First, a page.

Upon becoming the governor of Lithuania (after his reconciliation with Jagiello), Witold again received Lida castle and restored it carefully. Its earlier occupant Olgierd had always considered it a favorite, and it was afterwards given to Wojdyllo, later brother-in law of Jagiello, who created a haven for exiles and soldiers fleeing the infamous Tochtamysz Tatars. The prince of Smolensk, Jerzy Swiatoslawowicz, invaded the environs of Lida on August 5, 1406 with a powerful armed force, undoubtedly in response to pleas of his kinfolk. His army took captives right up to the castle walls; the town panicked and was burnt. But the castle was stormed in vain. The Sheriff, absent at that time, had by chance brought along a detachment of soldiers on his return and repelled the assault.

Lida was honored in the year 1422 by a visit from King Jagiello. In February he sojourned there along with many court retinue on their way to his wedding in Nowogrodek to marry Princess Sophia of Kiev. The papal nuncio to Pope Marcus V, Antony Zeno, also traveled there to investigate witnesses regarding her endowments under the Teutonic Knight's legal system, and to report on these privileges.

In 1434, Swidrigallo, having created a sedition among the Lithuanians, burned down the town, leaving only the church unharmed. The castle, unaffected despite the destruction of everything else, became the dwelling place of Hadzy-Gireja, a Tatar princess. She was an emigrant to the kingdom, remaining there for several years by acquiring a lease of Lida from Casimir, then Great Prince of the Lithuanians up to the year 1443, when the Tatars challenged his authority over them. The local leader rebelled against King Alexander and started a stubborn quarrel in 1505 among the Kristof Illinici and certain Drozdi (ed. local tribes?), whose king, through the precautions of the Glinski family, returned the lease to the distant Illinici. This contributed later to the murder of Zabrzezinski, who had quarreled with the Illinici, and through his warlike preparations brought upon himself the wrath of the all-powerful Glinskis.

In 1506, King Alexander, general commander of the force against the Tatars who were violently attacking the Lithuanians, made for Lida notwithstanding a grievous illness. There he entreated the Glinskis to mobilize the nobility for immediate action. Borne by bearers into Lida castle and still weak from illness, he received his last Communion and dictated his final will and testament. Meanwhile, the nobility gathered their forces there; consequently when the vassals knew that the Tatars were about a league distant from Lida, the eminent king was carried in a litter from the castle to Wilno, where he recovered in the company of Queen Helen, Chancellor Laski and several nobility. He remained there safely out of the enemy's reach for an extended time.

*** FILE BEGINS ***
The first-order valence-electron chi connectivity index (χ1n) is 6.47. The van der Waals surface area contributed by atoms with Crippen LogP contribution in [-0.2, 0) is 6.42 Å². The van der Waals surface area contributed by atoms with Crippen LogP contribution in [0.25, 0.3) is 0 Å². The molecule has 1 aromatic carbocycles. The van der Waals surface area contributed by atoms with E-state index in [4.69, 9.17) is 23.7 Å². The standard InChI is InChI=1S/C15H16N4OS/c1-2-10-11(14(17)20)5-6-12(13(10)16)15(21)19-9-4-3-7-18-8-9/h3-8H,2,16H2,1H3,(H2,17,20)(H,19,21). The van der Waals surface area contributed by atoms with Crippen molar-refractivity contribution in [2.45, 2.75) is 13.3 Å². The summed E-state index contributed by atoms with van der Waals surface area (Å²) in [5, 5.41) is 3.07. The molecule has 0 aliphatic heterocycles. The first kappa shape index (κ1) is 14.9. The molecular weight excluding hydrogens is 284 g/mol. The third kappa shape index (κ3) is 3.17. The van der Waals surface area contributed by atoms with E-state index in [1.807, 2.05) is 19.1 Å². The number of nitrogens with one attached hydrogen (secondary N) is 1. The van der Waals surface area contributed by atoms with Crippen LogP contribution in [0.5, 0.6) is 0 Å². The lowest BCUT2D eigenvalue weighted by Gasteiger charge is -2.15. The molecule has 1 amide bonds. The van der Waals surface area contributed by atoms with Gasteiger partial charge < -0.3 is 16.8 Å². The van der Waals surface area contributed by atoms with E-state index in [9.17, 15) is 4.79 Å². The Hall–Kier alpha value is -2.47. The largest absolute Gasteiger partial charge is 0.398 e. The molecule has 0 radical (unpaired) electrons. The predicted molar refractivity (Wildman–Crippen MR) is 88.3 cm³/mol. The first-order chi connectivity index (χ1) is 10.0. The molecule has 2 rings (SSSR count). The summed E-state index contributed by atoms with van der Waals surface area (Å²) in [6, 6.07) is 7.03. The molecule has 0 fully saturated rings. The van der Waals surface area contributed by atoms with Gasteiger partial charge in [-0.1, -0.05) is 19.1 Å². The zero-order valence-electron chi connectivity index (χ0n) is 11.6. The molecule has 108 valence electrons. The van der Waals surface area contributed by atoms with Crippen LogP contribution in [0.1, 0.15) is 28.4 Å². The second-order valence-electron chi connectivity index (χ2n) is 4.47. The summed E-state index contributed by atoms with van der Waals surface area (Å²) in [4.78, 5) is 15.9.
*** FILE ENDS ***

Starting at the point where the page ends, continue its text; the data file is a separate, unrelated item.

During 1611, the Sejm confirmed the right of the ancient town to sponsor market fairs, and permitted a constitution in 1638. This allowed citizens to assemble inside the old blackened castle, as well as to maintain a vault for keeping a register of Lida citizens land-ownership. Though hardly due to King Jan Casimir, the entire Lida province succumbed at about this time of his reign to a painful natural disaster [ed.- this sentence needs checking; also no specifics like drought or floods]. In 1662, this terrible weather raging on Lida induced the local council to suddenly shift its activities to Myta. During this time, the court remained functioning enacting resolutions to deal with prosecutable crimes committed in the abject province by its enemies; the court used its tribunal decree powers conferred on it. The disaster continued even after the confirmation of the king.

Because of the devastation to which Lida had undergone, the Sejm of 1676 exempted it from standing agreements and other burdens outside of its jurisdiction [ed. such as exemption from army/war taxes?]. But during the repeated Swedish invasions of Charles XII, the town again suffered greatly. The castle remained burnt down from 1710 on and never recovered again. The Sejm therefore in 1717 maintained the former relief, renewing the exemption from defense payments and military settlements. The Sejm constitution of 1776 reckoned Lida among the towns which continued under Magdeburg (Teutonic) Law in 1791, adding it to the list of towns under decline and placed it in the Wilno department for municipal court affairs.